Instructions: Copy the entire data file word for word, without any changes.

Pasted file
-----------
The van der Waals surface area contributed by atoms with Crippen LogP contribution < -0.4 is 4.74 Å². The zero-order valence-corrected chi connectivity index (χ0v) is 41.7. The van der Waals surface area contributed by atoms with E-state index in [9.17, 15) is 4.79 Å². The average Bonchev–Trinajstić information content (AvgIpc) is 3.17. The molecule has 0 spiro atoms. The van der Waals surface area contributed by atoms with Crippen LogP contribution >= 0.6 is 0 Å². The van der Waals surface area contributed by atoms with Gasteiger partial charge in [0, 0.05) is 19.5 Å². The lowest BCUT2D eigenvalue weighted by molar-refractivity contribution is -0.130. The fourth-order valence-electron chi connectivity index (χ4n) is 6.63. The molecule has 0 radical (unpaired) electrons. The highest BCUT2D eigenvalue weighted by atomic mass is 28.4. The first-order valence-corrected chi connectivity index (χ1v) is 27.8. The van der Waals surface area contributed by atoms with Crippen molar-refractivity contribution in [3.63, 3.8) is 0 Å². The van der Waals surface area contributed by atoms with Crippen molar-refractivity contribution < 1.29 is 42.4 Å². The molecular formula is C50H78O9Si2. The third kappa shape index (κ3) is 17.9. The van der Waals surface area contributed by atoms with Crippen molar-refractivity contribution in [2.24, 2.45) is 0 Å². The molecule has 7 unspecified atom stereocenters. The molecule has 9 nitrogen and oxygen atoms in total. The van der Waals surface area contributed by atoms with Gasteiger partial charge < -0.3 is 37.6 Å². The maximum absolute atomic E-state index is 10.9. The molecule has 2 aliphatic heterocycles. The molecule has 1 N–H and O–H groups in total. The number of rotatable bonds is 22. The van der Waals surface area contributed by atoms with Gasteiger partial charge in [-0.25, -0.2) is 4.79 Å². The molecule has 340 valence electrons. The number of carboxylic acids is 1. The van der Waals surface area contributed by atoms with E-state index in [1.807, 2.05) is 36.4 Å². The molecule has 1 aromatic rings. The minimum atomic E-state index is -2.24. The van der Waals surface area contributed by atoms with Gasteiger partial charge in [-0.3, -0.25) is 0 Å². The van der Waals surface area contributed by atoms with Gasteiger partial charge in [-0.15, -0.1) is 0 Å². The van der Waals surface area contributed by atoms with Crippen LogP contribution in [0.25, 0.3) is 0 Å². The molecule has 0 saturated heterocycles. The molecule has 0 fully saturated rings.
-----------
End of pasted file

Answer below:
The van der Waals surface area contributed by atoms with Crippen LogP contribution < -0.4 is 4.74 Å². The zero-order valence-corrected chi connectivity index (χ0v) is 41.7. The van der Waals surface area contributed by atoms with E-state index in [9.17, 15) is 4.79 Å². The average Bonchev–Trinajstić information content (AvgIpc) is 3.17. The molecule has 0 spiro atoms. The van der Waals surface area contributed by atoms with Crippen LogP contribution >= 0.6 is 0 Å². The van der Waals surface area contributed by atoms with Gasteiger partial charge in [0, 0.05) is 19.5 Å². The lowest BCUT2D eigenvalue weighted by molar-refractivity contribution is -0.130. The fourth-order valence-electron chi connectivity index (χ4n) is 6.63. The molecule has 0 radical (unpaired) electrons. The highest BCUT2D eigenvalue weighted by atomic mass is 28.4. The first-order valence-corrected chi connectivity index (χ1v) is 27.8. The van der Waals surface area contributed by atoms with Crippen molar-refractivity contribution in [3.63, 3.8) is 0 Å². The van der Waals surface area contributed by atoms with Crippen molar-refractivity contribution < 1.29 is 42.4 Å². The molecular formula is C50H78O9Si2. The third kappa shape index (κ3) is 17.9. The van der Waals surface area contributed by atoms with Crippen molar-refractivity contribution in [2.24, 2.45) is 0 Å². The molecule has 7 unspecified atom stereocenters. The molecule has 9 nitrogen and oxygen atoms in total. The van der Waals surface area contributed by atoms with Gasteiger partial charge < -0.3 is 37.6 Å². The maximum absolute atomic E-state index is 10.9. The molecule has 2 aliphatic heterocycles. The molecule has 1 N–H and O–H groups in total. The number of rotatable bonds is 22. The van der Waals surface area contributed by atoms with Gasteiger partial charge in [-0.25, -0.2) is 4.79 Å². The molecule has 340 valence electrons. The number of carboxylic acids is 1. The van der Waals surface area contributed by atoms with E-state index in [1.807, 2.05) is 36.4 Å². The molecule has 1 aromatic rings. The minimum atomic E-state index is -2.24. The van der Waals surface area contributed by atoms with Gasteiger partial charge in [-0.3, -0.25) is 0 Å². The van der Waals surface area contributed by atoms with Gasteiger partial charge in [-0.15, -0.1) is 0 Å². The van der Waals surface area contributed by atoms with Crippen LogP contribution in [0.25, 0.3) is 0 Å². The molecule has 0 saturated heterocycles. The molecule has 0 fully saturated rings.